According to Eva Scrivo, beauty expert and owner of Eva Scrivo Salons, licorice root has significant benefits when used in skin care. Although it’s taste can be pretty polarizing, it can help prevent hyperpigmentation and even out skin tone. Use licorice especially when experiencing mild rosacea, as it will help calm inflammation and tone down redness.
"Applied topically, they may be beneficial by restricting the growth of harmful bacteria and decreasing inflammation," says New York-based dermatologist Dr. Hadley King. "This may be particularly helpful for people who tend to be acne- and rosacea-prone."
Ceramide is a waxy lipid that occurs naturally in your skin that acts as a natural cure for dryness of the skin. If your body isn’t producing enough, don’t worry! Some skin care products have ceramides in them as well. According to dermatologist Dr. Melanie Palm, ceramides help to maintain skin barrier integrity, particularly in people with irritated, dry, or damaged skin and eczema. These can appear on labels as "phytosphingosine" or "sphingosine."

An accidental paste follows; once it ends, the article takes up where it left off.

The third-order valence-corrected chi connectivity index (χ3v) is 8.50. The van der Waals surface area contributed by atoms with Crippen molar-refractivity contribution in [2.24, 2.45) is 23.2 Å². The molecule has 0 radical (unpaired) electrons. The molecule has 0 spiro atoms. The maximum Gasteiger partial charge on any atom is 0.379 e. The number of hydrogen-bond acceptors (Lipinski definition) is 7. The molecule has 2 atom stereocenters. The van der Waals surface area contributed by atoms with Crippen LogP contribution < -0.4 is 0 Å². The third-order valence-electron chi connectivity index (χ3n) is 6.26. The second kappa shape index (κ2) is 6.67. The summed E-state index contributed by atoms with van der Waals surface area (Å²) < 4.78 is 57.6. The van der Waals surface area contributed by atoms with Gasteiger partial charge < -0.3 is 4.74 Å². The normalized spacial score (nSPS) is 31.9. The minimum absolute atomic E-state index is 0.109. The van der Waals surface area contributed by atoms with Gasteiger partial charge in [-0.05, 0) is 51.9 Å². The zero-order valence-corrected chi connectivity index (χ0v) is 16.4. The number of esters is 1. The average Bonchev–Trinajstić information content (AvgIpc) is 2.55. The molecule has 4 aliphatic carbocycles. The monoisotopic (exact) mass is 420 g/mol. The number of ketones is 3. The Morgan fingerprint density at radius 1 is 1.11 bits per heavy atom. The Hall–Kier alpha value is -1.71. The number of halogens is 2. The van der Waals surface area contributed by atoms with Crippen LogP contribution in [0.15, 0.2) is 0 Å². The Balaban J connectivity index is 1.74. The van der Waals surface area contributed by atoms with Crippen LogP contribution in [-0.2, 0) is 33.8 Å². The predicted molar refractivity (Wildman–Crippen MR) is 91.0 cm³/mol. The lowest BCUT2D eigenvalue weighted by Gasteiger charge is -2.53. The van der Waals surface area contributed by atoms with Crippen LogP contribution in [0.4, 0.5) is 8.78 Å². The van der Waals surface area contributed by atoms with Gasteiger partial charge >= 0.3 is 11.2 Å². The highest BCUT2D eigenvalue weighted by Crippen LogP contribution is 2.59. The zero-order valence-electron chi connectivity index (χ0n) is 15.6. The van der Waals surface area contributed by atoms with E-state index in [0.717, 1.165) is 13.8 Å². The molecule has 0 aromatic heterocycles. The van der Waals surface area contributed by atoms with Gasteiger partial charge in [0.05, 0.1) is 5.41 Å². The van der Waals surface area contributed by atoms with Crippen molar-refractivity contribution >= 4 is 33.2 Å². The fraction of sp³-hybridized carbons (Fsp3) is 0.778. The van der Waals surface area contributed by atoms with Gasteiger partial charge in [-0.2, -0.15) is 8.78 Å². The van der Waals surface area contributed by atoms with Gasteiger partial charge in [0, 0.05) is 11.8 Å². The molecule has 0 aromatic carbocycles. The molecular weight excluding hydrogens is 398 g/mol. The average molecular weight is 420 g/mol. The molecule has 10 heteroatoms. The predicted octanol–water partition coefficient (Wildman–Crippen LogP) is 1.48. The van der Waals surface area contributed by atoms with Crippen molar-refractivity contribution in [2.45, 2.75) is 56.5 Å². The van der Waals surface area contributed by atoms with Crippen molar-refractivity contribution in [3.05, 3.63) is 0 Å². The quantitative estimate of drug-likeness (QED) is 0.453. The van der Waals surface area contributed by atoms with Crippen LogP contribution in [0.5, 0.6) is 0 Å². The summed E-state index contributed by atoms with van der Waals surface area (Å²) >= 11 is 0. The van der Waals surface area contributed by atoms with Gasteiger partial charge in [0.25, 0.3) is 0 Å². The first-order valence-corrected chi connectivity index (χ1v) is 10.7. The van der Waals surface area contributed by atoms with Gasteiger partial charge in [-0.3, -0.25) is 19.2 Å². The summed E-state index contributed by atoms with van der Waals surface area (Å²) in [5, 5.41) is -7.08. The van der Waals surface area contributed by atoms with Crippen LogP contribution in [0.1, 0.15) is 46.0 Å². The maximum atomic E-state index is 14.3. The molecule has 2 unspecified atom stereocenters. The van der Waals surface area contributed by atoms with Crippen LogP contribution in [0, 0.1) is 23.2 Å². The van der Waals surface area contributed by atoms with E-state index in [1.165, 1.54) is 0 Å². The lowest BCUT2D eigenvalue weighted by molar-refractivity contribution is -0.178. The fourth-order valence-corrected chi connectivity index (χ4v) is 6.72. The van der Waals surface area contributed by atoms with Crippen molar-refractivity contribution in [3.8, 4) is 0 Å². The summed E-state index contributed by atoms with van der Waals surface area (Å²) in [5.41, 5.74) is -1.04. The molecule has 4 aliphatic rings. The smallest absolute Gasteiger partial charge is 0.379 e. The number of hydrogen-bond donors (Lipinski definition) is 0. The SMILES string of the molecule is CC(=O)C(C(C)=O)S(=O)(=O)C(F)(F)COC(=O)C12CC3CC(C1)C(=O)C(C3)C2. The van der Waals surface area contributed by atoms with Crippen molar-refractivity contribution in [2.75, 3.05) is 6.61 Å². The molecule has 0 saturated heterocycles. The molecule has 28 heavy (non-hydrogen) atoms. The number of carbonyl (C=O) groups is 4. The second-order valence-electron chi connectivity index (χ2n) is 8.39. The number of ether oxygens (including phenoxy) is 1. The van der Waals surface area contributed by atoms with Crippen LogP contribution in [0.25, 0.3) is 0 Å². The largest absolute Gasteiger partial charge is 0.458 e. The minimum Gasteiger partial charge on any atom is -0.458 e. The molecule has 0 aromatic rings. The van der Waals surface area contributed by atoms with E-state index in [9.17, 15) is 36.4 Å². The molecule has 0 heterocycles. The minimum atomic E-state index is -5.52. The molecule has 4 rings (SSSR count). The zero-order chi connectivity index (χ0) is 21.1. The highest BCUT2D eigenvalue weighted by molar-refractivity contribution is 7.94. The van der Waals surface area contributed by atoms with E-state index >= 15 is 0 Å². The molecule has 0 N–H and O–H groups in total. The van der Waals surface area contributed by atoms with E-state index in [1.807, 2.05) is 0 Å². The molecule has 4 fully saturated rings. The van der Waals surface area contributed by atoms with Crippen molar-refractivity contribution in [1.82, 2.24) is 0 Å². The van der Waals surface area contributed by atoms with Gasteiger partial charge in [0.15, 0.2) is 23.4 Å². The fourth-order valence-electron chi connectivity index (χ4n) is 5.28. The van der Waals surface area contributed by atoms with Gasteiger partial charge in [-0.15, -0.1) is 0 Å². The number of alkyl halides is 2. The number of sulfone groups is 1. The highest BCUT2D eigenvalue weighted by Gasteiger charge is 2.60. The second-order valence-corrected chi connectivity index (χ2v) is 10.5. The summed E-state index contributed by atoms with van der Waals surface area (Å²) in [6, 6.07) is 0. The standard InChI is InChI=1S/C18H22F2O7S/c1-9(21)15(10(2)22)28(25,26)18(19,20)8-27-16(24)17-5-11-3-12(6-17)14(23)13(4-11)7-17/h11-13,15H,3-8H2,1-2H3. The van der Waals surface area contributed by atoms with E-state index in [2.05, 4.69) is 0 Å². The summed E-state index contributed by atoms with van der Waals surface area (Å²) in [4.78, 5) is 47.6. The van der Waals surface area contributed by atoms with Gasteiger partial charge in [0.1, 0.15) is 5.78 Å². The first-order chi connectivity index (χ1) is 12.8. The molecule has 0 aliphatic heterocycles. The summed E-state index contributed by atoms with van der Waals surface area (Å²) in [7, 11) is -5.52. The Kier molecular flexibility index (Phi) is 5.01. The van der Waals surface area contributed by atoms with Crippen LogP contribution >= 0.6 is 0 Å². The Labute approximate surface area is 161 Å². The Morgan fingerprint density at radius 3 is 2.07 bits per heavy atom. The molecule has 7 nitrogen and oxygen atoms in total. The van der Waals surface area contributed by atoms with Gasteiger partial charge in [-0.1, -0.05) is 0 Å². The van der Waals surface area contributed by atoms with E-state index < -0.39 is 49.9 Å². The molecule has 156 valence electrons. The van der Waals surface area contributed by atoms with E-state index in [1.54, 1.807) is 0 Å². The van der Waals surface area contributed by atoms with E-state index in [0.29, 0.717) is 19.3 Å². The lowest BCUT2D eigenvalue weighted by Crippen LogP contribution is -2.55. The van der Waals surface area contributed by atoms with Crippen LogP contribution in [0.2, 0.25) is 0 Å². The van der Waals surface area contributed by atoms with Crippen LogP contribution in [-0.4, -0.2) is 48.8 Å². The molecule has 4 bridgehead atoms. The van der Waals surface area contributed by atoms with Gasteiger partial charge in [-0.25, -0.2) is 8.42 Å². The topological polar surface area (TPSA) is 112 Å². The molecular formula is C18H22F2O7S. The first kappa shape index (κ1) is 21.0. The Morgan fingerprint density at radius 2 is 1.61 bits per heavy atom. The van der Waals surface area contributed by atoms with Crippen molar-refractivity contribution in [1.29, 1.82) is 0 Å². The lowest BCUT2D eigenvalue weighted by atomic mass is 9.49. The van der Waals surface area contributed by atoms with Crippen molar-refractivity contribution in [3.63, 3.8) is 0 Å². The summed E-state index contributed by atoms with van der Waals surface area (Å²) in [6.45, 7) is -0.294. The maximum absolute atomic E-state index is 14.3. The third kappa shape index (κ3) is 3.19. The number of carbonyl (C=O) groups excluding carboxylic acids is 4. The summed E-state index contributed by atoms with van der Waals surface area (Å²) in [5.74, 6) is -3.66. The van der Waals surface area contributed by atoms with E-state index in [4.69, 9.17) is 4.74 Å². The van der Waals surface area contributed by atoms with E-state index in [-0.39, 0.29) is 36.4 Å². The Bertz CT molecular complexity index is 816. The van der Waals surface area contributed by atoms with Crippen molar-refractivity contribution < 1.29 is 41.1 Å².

Yes we know it looks gross, but that slimy residue found floating on streams and lakes can actually be very beneficial for your skin.
"Algae, which can detoxify the skin, will continue to gain momentum in 2016," predicts Mariola Barczewska, esthetician at Haven Spa. Some algae act not only as binding agents for other potent ingredients in your beauty products, but also as anti-inflammatories with antioxidant benefits.
Dapsone has traditionally been used as an antibiotic because it has shown to cure acne and other drastic skin conditions. "Unlike most topical medications for acne, dapsone is surprisingly gentle — it is not irritating or drying to the skin," says Dr. King. "That makes it great for sensitive skin, and also easier to use during the winter months when our skin tends to be drier."
This ingredient has been used since the time of the Ancient Egyptians. They used it to increase skin radiance and to moisten the hair because it’s natural properties is to bind moisture to the skin.
"The benefits of honey, especially manuka honey, are in its inherent antimicrobial and healing properties," says dermatologist Dr. Julia Tzu of Wall Street Dermatology. Cleansers, moisturizers, and even cosmetics such as foundations and lipsticks have some Manuka Honey in them, it’s that good!
Zeaxanthin has "been popping up all over the place as an antioxidant packed with potency for anti-aging and hydration," according to Barczewska.
Elixir of life? We think so.
This lightweight hydrating ingredient is known to be effective at retaining moisture and plumping the skin. Check the ingredients section specifically for this, you won’t regret it!